Laurel Mountain man apologizes for killing girlfriend, gets 20-40 years in prison | TribLIVE.com
Westmoreland

Laurel Mountain man apologizes for killing girlfriend, gets 20-40 years in prison

Renatta Signorini
1623836_web1_gtr-randall-081414

A Laurel Mountain Borough man was sentenced Tuesday to 20 to 40 years in a state prison for the 2014 beating death of his live-in girlfriend.

Gregory Randall, 62, apologized through tears while pleading guilty to third-degree murder for killing Angela Marie Cavalero, 52, at their home in May 2014.

“I’m so sorry for what I did to Angela, I’m so sorry,” Randall said.

The case came to a close Tuesday when Randall accepted a plea agreement with prosecutors, avoiding trial that was set to start Sept. 9. In exchange for the plea, District Attorney John Peck dropped a first-degree homicide charge which carries a mandatory sentence of life in prison.

The victim’s family approved the agreement but was not present in court because of transportation issues, Peck said. A family member could not be reached after the hearing.

Randall was arrested in Robinson Township, Allegheny County, after Cavalero’s body was found inside their Westmoreland County home. Police said she had 29 wounds from a beating inflicted by a hammer and a wine bottle during an argument.

“I never should’ve touched her,” Randall said Tuesday. “She smashed me in the face with a TV dinner because I didn’t want to go to her mother’s house that day. I lost my temper … and I was upset with her, pissed off… .”

Randall told Judge Meagan Bilik-DeFazio that he picked up a hammer that was lying in the house.

“I beat her to death with it,” he said.

Randall was deemed competent to stand trial this year. The case was delayed numerous times because of competency and pretrial issues.

The defense sought to have Randall found incompetent for trial because of memory and cognitive impairments as a result of a traumatic head injury he suffered when he was 19 in a severe car crash. Attorney Brian Aston had planned to seek a diminished capacity defense, claiming the head injury left him unable to form an intent to kill.

Aston said after the hearing that Randall’s case is a “prime example of the failure of the mental health system” and society’s inability to support that type of system financially.

“We deal with these people day in and day out in a courtroom and they end up paying for them to the court system and to the jail system and … most times, there’s some family that’s paid a heavier price than the rest of us as they mourn the loss of a loved one,” Aston said. “That’s what this case is all about. He has a traumatic brain injury, this was an inevitable thing that was going to happen. If we would’ve had the funding in place, perhaps there would’ve been services available and this family wouldn’t be mourning the loss of a loved one.”

Randall repeatedly asked for forgiveness during the hearing.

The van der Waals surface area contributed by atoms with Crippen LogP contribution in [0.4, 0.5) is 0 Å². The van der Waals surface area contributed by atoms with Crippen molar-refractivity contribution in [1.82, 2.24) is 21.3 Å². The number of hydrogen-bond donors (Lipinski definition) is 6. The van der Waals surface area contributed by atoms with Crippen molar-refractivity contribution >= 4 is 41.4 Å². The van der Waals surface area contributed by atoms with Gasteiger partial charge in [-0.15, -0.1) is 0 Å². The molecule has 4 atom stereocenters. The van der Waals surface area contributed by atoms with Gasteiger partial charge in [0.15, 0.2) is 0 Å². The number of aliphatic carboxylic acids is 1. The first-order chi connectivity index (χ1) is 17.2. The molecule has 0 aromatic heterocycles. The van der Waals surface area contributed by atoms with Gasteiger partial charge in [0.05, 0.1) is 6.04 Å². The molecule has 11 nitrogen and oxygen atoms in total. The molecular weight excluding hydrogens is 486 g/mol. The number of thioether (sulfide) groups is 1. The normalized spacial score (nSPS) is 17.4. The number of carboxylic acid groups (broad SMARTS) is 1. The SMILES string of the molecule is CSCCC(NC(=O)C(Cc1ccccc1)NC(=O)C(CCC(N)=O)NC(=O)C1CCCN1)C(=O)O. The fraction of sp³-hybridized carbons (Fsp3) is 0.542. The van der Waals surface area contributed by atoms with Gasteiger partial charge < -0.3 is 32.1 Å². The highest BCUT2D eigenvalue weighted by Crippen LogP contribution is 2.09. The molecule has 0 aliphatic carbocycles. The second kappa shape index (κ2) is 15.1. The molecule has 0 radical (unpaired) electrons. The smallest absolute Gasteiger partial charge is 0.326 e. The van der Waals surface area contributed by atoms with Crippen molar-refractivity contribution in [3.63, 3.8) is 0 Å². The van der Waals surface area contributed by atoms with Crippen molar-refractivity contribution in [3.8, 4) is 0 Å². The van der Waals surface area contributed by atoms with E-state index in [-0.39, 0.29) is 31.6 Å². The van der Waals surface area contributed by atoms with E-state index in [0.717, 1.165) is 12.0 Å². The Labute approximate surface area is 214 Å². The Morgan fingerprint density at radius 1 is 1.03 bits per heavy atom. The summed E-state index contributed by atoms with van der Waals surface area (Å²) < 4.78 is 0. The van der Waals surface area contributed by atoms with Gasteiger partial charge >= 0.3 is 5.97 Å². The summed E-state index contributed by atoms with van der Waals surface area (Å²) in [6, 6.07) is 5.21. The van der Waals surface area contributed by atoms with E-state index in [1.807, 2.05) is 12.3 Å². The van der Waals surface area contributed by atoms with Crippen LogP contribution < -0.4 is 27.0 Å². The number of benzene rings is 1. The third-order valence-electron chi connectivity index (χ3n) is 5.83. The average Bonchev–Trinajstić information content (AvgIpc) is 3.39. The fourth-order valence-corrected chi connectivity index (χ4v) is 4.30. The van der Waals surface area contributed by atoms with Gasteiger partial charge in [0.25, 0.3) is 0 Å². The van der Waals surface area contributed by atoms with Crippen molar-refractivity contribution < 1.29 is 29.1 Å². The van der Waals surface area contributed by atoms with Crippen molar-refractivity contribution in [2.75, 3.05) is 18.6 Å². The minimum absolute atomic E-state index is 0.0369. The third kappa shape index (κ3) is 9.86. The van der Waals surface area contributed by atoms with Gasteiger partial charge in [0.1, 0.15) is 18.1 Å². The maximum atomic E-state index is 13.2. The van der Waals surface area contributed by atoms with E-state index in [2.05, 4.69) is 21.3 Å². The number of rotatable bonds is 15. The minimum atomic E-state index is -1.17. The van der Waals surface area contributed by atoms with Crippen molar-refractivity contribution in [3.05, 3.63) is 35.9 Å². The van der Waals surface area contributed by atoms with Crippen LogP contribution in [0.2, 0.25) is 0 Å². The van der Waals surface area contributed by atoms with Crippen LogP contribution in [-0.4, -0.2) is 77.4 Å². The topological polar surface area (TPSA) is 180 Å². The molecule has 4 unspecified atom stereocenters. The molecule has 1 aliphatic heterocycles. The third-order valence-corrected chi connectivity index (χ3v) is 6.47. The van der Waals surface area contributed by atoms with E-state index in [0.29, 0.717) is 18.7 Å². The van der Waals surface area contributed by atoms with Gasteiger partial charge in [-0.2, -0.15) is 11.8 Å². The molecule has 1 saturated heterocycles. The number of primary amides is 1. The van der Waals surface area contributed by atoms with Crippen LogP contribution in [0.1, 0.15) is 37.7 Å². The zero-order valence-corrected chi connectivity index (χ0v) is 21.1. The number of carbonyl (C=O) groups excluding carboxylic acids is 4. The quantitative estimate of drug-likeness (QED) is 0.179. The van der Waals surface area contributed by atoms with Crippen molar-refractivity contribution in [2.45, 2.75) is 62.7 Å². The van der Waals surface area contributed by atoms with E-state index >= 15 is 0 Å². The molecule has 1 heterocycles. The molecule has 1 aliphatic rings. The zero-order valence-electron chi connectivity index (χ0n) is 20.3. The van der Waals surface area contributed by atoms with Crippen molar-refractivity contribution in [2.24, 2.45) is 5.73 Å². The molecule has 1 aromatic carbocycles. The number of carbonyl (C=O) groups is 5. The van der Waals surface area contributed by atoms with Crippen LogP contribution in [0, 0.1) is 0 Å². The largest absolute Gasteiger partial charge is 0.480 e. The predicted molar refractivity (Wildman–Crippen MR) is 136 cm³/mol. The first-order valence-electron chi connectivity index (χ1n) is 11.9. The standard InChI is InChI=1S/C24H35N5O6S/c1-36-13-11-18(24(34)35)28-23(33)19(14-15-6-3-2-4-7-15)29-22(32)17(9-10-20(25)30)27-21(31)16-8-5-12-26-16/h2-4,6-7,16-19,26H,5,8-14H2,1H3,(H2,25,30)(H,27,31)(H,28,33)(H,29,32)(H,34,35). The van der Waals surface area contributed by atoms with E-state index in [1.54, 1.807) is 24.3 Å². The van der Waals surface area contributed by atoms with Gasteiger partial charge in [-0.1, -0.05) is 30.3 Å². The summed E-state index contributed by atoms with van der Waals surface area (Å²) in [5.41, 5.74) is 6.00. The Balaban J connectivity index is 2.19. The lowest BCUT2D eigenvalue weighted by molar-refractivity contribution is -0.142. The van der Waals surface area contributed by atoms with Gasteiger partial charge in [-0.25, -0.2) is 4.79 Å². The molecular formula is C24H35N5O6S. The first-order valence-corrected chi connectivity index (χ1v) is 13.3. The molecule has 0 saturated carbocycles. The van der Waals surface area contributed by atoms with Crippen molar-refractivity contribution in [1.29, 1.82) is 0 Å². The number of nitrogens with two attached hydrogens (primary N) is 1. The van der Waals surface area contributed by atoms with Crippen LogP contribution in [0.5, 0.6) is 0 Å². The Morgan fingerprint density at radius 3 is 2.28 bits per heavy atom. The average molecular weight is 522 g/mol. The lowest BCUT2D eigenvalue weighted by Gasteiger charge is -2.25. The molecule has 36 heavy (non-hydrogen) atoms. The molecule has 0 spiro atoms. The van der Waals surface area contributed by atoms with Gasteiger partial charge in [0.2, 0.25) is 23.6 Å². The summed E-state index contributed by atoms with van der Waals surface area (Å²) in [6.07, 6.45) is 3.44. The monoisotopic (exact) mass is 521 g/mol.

“I’m a Christian man now,” he said. “I’m sorry for what I did to my girlfriend. … I was totally sinful.”

Renatta Signorini is a Tribune-Review staff writer. You can contact Renatta at 724-837-5374, [email protected] or via Twitter .

Categories: Local | Westmoreland
TribLIVE commenting policy

You are solely responsible for your comments and by using TribLive.com you agree to our Terms of Service.

We moderate comments. Our goal is to provide substantive commentary for a general readership. By screening submissions, we provide a space where readers can share intelligent and informed commentary that enhances the quality of our news and information.

While most comments will be posted if they are on-topic and not abusive, moderating decisions are subjective. We will make them as carefully and consistently as we can. Because of the volume of reader comments, we cannot review individual moderation decisions with readers.

We value thoughtful comments representing a range of views that make their point quickly and politely. We make an effort to protect discussions from repeated comments either by the same reader or different readers

We follow the same standards for taste as the daily newspaper. A few things we won't tolerate: personal attacks, obscenity, vulgarity, profanity (including expletives and letters followed by dashes), commercial promotion, impersonations, incoherence, proselytizing and SHOUTING. Don't include URLs to Web sites.

We do not edit comments. They are either approved or deleted. We reserve the right to edit a comment that is quoted or excerpted in an article. In this case, we may fix spelling and punctuation.

We welcome strong opinions and criticism of our work, but we don't want comments to become bogged down with discussions of our policies and we will moderate accordingly.

We appreciate it when readers and people quoted in articles or blog posts point out errors of fact or emphasis and will investigate all assertions. But these suggestions should be sent via e-mail. To avoid distracting other readers, we won't publish comments that suggest a correction. Instead, corrections will be made in a blog post or in an article.